The seven DVDs you must have in your collection.
Trapped was a game-changer. It alerted Nordic Noir fans that some of the most exhilarating TV being produced today hailed from the land of fire and ice. Far from being a one-off, Walter Presents’ forthcoming series Case demonstrates Icelandic is experiencing a creative purple patch. One of the most significant European shows to air in the UK since the initial explosion of interest in all things Nordic, Case is a masterclass in thrilling TV which will get under your skin.
Icelandic production company Sagafilm has recently made Out of Thin Air for Netflix and BBC. Described as Iceland’s Making a Murderer, the documentary is a taut and compelling examination of the nation’s most notorious murder investigation.
Whether Trapped has whetted your appetite for more dark and intense thrillers or you want to discover more classic series before watching Case and Out of Thin Air, here is a selection of DVDs that you’ll want to watch again and again…
Credited with being ushering a new wave of cinematic Icelandic Noirs, Baltasar Kormákur’s adaptation of Arnaldur Indridason’s novel is the nation’s most successful Icelandic crime film at the box office. An energetic novel filled with dense plotting, vivid descriptions, and psychological realism was transformed into an atmospheric and darkly humorous thriller, Far more than just the film with the hero eating a boiled sheep’s head, Jar City is an intricate and haunting mystery.
Tightly directed adaptation of Ævar Orn Josepsson’s novels. A team of four detectives is investigating an apparent suicide. Researching the deceased’s background the investigators uncover evidence which suggests that he may have been murdered. Presenting a portrait of an increasingly fractured Icelandic society being contaminated by the influence of international criminal organisations, this series has much to recommend. Some impressive stuntwork also marks it out as a DVD well worth tracking down.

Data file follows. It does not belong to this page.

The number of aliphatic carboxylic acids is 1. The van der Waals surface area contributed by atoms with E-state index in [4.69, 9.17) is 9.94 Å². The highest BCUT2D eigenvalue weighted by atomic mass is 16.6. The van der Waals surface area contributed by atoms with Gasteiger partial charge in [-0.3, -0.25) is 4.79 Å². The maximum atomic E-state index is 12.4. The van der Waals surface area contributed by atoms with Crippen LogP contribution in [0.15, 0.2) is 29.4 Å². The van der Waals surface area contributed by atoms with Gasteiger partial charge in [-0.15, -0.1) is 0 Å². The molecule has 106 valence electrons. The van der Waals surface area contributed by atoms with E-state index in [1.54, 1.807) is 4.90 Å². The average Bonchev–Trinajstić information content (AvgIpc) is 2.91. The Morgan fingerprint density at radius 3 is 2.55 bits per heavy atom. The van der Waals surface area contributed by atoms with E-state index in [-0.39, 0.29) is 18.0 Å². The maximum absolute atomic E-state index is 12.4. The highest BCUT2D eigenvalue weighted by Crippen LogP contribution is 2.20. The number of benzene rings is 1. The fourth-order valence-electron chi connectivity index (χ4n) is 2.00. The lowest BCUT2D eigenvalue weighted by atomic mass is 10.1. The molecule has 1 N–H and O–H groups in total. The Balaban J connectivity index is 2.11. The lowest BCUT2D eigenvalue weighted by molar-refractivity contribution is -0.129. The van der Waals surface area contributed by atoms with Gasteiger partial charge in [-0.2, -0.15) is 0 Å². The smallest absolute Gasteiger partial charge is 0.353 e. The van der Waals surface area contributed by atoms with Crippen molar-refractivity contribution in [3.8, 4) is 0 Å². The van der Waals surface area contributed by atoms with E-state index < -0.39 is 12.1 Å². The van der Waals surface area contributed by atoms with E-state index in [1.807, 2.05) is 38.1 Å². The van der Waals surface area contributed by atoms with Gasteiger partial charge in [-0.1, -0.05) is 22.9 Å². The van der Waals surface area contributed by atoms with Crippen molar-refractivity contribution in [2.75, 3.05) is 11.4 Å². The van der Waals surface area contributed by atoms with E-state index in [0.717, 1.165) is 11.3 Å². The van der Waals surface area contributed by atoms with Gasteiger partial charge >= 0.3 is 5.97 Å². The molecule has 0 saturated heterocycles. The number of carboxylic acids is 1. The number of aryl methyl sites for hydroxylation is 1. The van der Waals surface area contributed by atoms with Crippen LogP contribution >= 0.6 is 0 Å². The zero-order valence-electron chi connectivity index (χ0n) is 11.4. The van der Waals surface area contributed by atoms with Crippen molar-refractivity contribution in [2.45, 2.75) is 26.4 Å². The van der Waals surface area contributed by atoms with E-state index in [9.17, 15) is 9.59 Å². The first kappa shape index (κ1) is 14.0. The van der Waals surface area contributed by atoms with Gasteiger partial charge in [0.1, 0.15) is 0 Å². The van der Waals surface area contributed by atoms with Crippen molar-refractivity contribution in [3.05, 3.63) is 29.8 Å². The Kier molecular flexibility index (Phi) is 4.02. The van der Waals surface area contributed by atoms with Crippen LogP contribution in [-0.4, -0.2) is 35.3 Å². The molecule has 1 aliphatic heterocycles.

I Hunt Men
Trapped‘s Ólafur Darri Ólafsson plays a dishevelled detective partnered with a by-the-book officer. In the Westfjords of Iceland, a serial killer is targeting goose hunters. Adapted from Viktor Arnar Ingólfsson’s Daybreak, I Hunt Men is a cinematic thriller that showcases the beauty of Iceland’s natural scenery. Packed with twist-and-turns, it grips right up to the unexpected conclusion.
Icelandic TV’s first legal drama is a socially charged series that deftly vacillates between moments of intensity and quirky humour. Screenwriters Sigurjón Kjartansson (Trapped), Margrét Örnólfsdóttir, and Kristinn Thordarson intelligently play with expectations throughout the series. Balancing a judicious mix of plot and character driven moments, the writers have delivered an intriguing Nordic Noir filled with insights into the Icelandic legal system’s workings. Even-handed in it’s treatment of the judiciary, The Court focuses on crime’s emotional impact on victims and their families. See this before watching Walter Presents exemplary Case.
Prequel to Netflix’s The Lava Field. A Reykjavik detective is dispatched to assist the investigation into the death of a construction worker in a remote small town. Tapping into fears about hidden people interfering with building projects, this series plays out like an episode of The X-Files shot by John Ford.
A high-profile tabloid newspaper provides the backdrop for a snappily paced series that highlights the dangers journalists face when they expose criminality. Compelling and cautionary, the series takes a realistic approach as it takes the viewer on a frenzied whistle-stop tour of Reykjavik’s criminal underbelly and back to an ego-filled newsroom. Bjarne Henriksen (The Killing, Borgen, and Trapped) delivers a bed-wettingly terrifying performance as the second season’s villain.
The Night Shift
Icelandic TV’s crown jewel. Filled with pathos, this comedy of three misfits working the late shift in a petrol station is a perfect realisation of crushed dreams and lost souls. Making history as the first Icelandic series to be screened by BBC Four, it introduced British viewers to the man who would one day become Mayor of Reykjavik, Jón Gnarr. Two sequel series and a feature film continued the story of the shift workers. Perfectly cast, The Night Shift is peerless. Ranks alongside Hancock’s Half Hour, Fawlty Towers, and Father Ted as one of European TV’s all-time great comedies.